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Tiny predator threatens Great Lakes' food web.

A half-inch-sized predatory creature from Europe threatens to disrupt the food web in all of the Grrat Lakes, a National Oceanic and Atmospheric Administration (NOAA) scientist has confirmed. Henry A. Vanderploeg of NOAA:s Great Lakes Envirornmental Research Laboratory in Ann Arbor, Mich., has demonstrated the voraciousness with which Bythotrephes-a European zooplankter-is consuming another type of zooplankter commonly known as the water flea. The latter are a dietary mainstay for juvenile alewives, bloaters, and perch, which in turn are the forage of large predatory fishes such as salmon and trout.

Whether the predators will affect fishing in the Great Lakes, now largely restricted to recreation, depends upon the water depth at which the various species of fish normally feed, as well as food web relations not yet understood, Vanderploeg noted. Bythotrephes tend to concentrate in the upper 65 feet of the water column. Bythotrephes first were reported in Lake Huron in 1984, were found in Lakes Erie and Ontario in 1986, and now have invaded all of the Lakes, Vanderploeg said. It is speculated the predators were transported from Europe in water ballast aboard empty grain freighters from the Soviet Union, and dumped into one or more of the Lakes upon arrival in the United States.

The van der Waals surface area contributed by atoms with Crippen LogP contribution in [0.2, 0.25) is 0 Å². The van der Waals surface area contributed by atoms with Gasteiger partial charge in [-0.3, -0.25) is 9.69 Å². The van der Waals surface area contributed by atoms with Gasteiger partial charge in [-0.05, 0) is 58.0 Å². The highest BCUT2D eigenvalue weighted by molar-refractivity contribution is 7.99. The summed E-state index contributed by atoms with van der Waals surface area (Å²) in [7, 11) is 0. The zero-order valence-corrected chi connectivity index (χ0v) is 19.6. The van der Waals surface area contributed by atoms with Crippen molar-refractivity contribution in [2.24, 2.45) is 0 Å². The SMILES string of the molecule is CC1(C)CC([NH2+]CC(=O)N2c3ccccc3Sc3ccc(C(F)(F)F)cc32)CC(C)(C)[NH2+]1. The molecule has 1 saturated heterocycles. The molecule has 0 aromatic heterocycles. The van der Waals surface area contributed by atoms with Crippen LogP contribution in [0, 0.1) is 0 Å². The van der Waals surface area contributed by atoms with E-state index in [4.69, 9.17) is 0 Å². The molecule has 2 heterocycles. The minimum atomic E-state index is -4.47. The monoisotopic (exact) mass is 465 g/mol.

Until now, no reliable data has been available on the extent with which the predators could affect the food web. Vanderploeg used sets of paired traps to capture Great Lakes water with similar concentrations of water fleas and other zooplankters from several sites in Lake Huron. He then introduced a number of Bythotrephes into one of the traps in each pair. After 24 hours during which the predators fed on the zooplankton in the trap, the NOAA scientist compared the concentrations. "The technique revealed very high feeding rates for Bythotrephes feeding on natural prey assemblages," he said. "These experiments confirm the concern that Bythotrephes could have a significant effect on the water fleas, the preferred prey of many forage fishes. It appears that all small zooplankton are vulnerable."
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Title Annotation:bythotrephes
Publication:Marine Fisheries Review
Date:Jun 22, 1989
Previous Article:Cordell Bank named a marine sanctuary.
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